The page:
The Difference Between ER, Urgent Care, and Doctors

Emergency care

There was a time that your only hope for getting medical care was if the traveling doctor happened to be in your area at the time that you needed him. Fast forward a century or two, and we’ve come a long way. Now, we have a choice of dozens of local doctors to seek care with to ensure that we have the greatest health possible. If we have a life threatening emergency, we can go to the emergency room; a medical facility designed for no other purpose than saving lives. When we have a medical need that isn’t quite an emergency but still needs to be treated before we can get in to see the doctor, we have 9,000 urgent care facilities spread across the United States at our disposal.

In fact, we have so many options for seeking medical care available to us, it’s hard to know which option is best in each scenario. To help you to that end, we’ve put together a quick overview:

Demystifying the Difference Between Emergency Room, Urgent Care, and Family Physicians

  1. When to See Your Doctor

    Sometimes people think that since there are walk in clinics to meet their non-emergency medical needs, they don’t need to have a family doctor. This really isn’t the case. Although urgent care and emergency rooms provide an extremely important place in our medical infrastructure but they don’t take the place of your doctor. Your doctor is in the best position to establish a relationship with you, to understand your medical history and your particular needs and challenges. When it comes to creating a medical regimen that gives you the best ongoing care and health.

    Also, developing the best medical plan sometimes takes some tweaking over the course of time. Your medical provider will give you a treatment, and then increase or reduce the dosage until you reach the optimum results. This requires a partnership between you and your doctor. The urgent care and emergency room options do not offer the relationship that you’d need to do this.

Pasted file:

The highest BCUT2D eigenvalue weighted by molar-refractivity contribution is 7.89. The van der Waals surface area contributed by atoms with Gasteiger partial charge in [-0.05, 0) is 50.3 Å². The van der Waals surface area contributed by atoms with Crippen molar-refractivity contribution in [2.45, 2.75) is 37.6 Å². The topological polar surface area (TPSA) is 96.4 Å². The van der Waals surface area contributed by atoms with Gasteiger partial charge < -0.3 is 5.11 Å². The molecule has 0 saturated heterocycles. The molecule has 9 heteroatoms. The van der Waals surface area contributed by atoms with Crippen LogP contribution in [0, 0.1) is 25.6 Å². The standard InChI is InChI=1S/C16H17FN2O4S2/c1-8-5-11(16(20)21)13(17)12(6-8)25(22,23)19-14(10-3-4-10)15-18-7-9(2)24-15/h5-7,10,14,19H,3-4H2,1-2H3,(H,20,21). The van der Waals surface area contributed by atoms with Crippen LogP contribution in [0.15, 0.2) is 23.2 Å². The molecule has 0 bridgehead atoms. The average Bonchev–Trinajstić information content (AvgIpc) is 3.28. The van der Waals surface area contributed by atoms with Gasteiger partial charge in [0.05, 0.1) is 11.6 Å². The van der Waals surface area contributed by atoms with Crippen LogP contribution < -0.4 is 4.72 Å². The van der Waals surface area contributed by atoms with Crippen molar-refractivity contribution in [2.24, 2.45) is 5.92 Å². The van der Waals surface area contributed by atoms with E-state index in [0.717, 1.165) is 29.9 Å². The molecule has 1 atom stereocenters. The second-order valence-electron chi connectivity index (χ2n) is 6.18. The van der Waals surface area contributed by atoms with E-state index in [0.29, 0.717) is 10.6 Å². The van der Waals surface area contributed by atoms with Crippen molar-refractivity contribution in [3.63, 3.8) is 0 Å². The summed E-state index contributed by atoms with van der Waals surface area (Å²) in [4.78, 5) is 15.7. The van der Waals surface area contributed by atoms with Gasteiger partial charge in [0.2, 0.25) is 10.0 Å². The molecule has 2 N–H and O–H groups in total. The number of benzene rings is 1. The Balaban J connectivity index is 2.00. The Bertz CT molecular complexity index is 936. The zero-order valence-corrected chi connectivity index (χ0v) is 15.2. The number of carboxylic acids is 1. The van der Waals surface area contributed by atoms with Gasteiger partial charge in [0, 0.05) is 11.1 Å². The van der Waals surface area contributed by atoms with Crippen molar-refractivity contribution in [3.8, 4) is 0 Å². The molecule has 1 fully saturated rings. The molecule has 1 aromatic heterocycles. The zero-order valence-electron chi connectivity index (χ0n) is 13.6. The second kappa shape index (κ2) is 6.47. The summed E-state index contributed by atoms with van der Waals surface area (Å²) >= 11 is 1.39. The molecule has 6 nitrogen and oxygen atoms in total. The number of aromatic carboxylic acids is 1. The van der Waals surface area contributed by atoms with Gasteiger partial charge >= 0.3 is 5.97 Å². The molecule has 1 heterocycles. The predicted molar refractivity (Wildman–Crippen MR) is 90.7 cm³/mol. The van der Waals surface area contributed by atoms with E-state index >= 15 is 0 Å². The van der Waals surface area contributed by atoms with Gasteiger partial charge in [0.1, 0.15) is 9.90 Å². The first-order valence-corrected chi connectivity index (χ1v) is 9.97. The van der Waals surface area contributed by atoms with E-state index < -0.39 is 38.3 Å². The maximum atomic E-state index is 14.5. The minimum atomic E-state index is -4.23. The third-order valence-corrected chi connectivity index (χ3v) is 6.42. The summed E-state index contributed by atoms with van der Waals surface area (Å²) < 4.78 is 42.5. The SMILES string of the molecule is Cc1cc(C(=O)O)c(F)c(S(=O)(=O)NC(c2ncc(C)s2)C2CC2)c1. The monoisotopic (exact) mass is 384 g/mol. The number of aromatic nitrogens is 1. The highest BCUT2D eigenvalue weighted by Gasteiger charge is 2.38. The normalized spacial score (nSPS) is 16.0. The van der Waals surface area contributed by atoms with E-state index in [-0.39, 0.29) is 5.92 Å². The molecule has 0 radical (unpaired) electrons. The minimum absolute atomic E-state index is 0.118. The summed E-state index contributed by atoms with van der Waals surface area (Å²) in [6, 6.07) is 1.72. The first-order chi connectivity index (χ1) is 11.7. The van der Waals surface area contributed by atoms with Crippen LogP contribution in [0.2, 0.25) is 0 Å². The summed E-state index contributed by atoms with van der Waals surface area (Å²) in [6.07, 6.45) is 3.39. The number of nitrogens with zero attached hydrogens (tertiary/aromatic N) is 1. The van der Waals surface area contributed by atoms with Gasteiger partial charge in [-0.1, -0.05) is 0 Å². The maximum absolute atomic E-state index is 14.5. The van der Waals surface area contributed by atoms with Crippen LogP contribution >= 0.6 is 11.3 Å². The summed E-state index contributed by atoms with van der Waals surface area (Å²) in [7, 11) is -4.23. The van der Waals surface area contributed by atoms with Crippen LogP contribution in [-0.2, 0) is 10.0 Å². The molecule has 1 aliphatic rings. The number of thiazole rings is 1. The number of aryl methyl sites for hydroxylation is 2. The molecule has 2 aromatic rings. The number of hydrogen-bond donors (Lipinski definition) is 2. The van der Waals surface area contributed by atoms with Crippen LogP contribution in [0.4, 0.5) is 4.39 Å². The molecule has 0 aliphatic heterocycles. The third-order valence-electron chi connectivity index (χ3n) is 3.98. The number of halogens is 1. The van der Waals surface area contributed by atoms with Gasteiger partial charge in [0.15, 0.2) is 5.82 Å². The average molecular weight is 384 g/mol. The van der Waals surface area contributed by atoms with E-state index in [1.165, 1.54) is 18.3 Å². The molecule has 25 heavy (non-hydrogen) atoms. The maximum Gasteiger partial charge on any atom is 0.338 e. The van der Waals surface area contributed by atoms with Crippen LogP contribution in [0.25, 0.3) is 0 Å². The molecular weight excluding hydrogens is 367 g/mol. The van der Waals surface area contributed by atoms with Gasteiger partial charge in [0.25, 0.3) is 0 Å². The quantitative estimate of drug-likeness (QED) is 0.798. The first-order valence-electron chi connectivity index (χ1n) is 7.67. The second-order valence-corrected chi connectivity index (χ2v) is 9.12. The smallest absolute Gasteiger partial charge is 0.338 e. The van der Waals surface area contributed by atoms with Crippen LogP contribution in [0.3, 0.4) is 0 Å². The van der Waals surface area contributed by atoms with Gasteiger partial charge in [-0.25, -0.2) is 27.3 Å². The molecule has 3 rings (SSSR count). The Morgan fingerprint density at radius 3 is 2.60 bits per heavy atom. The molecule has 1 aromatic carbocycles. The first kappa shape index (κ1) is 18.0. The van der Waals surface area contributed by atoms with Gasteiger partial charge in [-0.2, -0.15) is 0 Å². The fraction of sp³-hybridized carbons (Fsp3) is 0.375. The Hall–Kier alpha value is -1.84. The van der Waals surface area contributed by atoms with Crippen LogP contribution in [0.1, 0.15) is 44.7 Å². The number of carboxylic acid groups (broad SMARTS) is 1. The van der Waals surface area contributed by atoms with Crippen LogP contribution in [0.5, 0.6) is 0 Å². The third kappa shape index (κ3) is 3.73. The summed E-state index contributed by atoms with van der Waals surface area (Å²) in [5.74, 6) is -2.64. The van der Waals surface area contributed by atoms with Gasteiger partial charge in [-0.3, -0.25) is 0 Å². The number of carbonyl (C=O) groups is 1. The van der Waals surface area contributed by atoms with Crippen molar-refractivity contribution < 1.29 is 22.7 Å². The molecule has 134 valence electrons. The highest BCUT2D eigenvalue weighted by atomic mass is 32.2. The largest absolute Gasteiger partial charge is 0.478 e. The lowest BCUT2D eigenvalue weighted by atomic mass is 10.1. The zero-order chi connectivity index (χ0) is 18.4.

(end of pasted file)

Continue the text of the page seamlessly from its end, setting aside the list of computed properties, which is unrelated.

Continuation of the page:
Go to Your Doctor:

    • When your medical need does not require attention sooner than you’d be able to get an appointment.
    • When you need to establish or change ongoing care.
    • To follow-up on treatment you’ve received, if directed by the medical provider to gave you the care.

  2. When to Go to Urgent Care

    By definition, urgent care is for medical needs that should be addressed within less than 24 hours. However, an urgent care can really provide far more care than this. Many times, the medical needs you have can be more conveniently addressed by an urgent care facility. For example, perhaps you need a lab test or a physical review but are not available during the business hours that most doctor’s offices keep. Thankfully at least 70% of urgent care facilities are open during nights and weekends, so that you can walk in without an appointment at your convenience. Also, sometimes the urgent care provides care that your doctor just doesn’t offer. This includes IV fluids, or x-rays and fracture care.

    Go to Urgent Care:

    • When you need an appointment before your doctor can fit you in.
    • For treatment that is not life-threatening that your doctor doesn’t provide, such as breathing treatments, or lab work.
    • For treatment on nights and weekends, so that you can get care without taking time off of work.

  3. When to Go to Emergency Room
    The emergency room serves one vital purpose in our medical infrastructure: to treat life-threatening injuries or illnesses. This means that if you are experiencing a medical issue in which you life is in danger, do not waste any time going to your own doctor (whether you have an appointment or not), and do not go to urgent care first. You should always immediately go to emergency room.

    Go to Emergency Room:

    • When you are unable to breath.
    • If you are experiencing symptoms of a heart attack or stroke.
    • When you experience a traumatic injury to the head or spine.
    • If you have a compound fracture, where the bone is protruding from the skin.
    • If you are bleeding profusely (especially if the blood has a pulsing flow)
    • If you experience loss of consciousness.

Do you have any other questions? Please share below.

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